The arrest of a person who allegedly tied up a mentally challenged girl and caned her as part of ‘treatment,’ at Pulluvazhy here, brings into focus the proliferation of fake doctors offering remedies in the name of science.
Police said M.D. Vaidya, who was running an institution named Brain Bridge at Elamakkara, was not a registered doctor and did not hold a valid medical degree. Vaidya, however, lured patients by stating that he had a ‘cure’ for mental retardation based on Vedic science.
“He told the complainants that their mentally challenged daughter would be cured within six months and charged Rs.14 lakh for the treatment,” said M.B. Latheef, sub-inspector of police, Kalamassery. Vaidya allegedly tied the girl to a chair, gagged her and hit her repeatedly with a cane. Cases of quacks harassing patients and fleecing them were unfortunately all too common, said Babu John Mathews, president of the Kochi chapter of the Indian Medical Association.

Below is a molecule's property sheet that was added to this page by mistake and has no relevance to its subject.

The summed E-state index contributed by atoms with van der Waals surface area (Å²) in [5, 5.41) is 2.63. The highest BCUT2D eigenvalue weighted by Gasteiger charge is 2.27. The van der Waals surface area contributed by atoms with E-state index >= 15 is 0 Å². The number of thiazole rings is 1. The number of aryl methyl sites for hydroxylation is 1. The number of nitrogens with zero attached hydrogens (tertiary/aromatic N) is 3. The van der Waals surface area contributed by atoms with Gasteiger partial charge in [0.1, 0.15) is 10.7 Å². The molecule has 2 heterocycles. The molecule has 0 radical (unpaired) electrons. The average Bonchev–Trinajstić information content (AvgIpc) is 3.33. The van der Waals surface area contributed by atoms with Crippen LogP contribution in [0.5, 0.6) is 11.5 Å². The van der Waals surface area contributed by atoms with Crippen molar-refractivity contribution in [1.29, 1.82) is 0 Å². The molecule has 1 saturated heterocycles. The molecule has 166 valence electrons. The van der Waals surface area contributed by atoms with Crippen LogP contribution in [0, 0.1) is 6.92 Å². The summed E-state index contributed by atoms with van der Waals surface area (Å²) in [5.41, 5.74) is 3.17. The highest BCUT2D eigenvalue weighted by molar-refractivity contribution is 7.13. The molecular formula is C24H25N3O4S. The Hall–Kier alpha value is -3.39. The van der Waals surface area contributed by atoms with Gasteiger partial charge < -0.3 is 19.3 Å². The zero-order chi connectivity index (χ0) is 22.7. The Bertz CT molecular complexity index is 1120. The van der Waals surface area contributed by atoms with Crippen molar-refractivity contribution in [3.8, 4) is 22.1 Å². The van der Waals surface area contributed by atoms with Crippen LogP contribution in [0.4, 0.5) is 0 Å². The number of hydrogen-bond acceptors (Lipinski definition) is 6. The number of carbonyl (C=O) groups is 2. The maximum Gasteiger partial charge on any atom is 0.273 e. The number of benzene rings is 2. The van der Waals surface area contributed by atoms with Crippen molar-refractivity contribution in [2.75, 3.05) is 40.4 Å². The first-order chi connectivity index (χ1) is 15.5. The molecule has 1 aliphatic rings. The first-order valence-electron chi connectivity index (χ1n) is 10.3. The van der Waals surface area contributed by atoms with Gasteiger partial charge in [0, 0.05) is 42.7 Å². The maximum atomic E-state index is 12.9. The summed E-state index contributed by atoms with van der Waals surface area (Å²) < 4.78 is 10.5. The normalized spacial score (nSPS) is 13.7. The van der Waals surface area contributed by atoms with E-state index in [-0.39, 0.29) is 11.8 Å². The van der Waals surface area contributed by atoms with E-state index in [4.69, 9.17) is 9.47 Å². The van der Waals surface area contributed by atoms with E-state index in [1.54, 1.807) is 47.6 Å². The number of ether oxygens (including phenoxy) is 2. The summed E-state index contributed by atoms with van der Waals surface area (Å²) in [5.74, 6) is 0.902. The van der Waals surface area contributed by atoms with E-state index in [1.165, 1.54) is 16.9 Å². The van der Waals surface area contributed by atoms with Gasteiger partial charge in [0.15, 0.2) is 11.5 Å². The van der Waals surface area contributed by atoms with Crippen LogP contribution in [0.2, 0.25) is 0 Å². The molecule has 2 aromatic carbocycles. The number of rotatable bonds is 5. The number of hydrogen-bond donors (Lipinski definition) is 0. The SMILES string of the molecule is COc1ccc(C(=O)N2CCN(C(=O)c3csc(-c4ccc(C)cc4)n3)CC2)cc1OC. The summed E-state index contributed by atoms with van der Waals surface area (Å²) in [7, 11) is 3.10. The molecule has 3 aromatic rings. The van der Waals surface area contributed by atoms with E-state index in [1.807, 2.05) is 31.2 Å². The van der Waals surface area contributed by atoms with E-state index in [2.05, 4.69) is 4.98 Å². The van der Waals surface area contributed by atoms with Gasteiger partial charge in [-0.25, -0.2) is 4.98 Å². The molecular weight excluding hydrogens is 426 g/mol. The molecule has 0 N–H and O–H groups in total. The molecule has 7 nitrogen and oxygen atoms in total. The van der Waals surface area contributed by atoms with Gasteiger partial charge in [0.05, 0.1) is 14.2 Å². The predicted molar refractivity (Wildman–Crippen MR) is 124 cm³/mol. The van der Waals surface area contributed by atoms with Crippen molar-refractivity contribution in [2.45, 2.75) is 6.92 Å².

“All doctors are supposed to display their registration certificates in the room where they meet patients. But nobody stresses this point. The patient only wants a cure and doesn’t think about where it comes from,” he said. People were lured by claims of descent from traditional healers and made-up scientific ‘evidence.’ The lack of documentation and knowledge about some forms of alternative medicine also gave room for quacks, especially in the case of diseases for which modern medicine did not offer cures, said Dr. Mathews.
The stigma surrounding mental and psychiatric illnesses also prompted relatives of patients to approach quacks rather than licensed practitioners, said Ajeesh Ramachandran, psychiatrist, District Hospital, Aluva. He said advertisements taken out by medical practitioners should not be allowed as they were against the code of medical ethics. The accused doctor had advertised his methods extensively online and through newspapers. Police said he used the ads to give the appearance of legitimacy to his operations. Dr. Ramachandran called for a squad to be formed under the health authorities to check the registration certificates of those claiming to be licensed doctors.
District Medical Officer Haseena Muhammed said her office could not conduct raids on private medical practitioners unless there was a complaint. The onus was on the public to check the registration of doctors and report cases of quackery to prevent such cases, she said.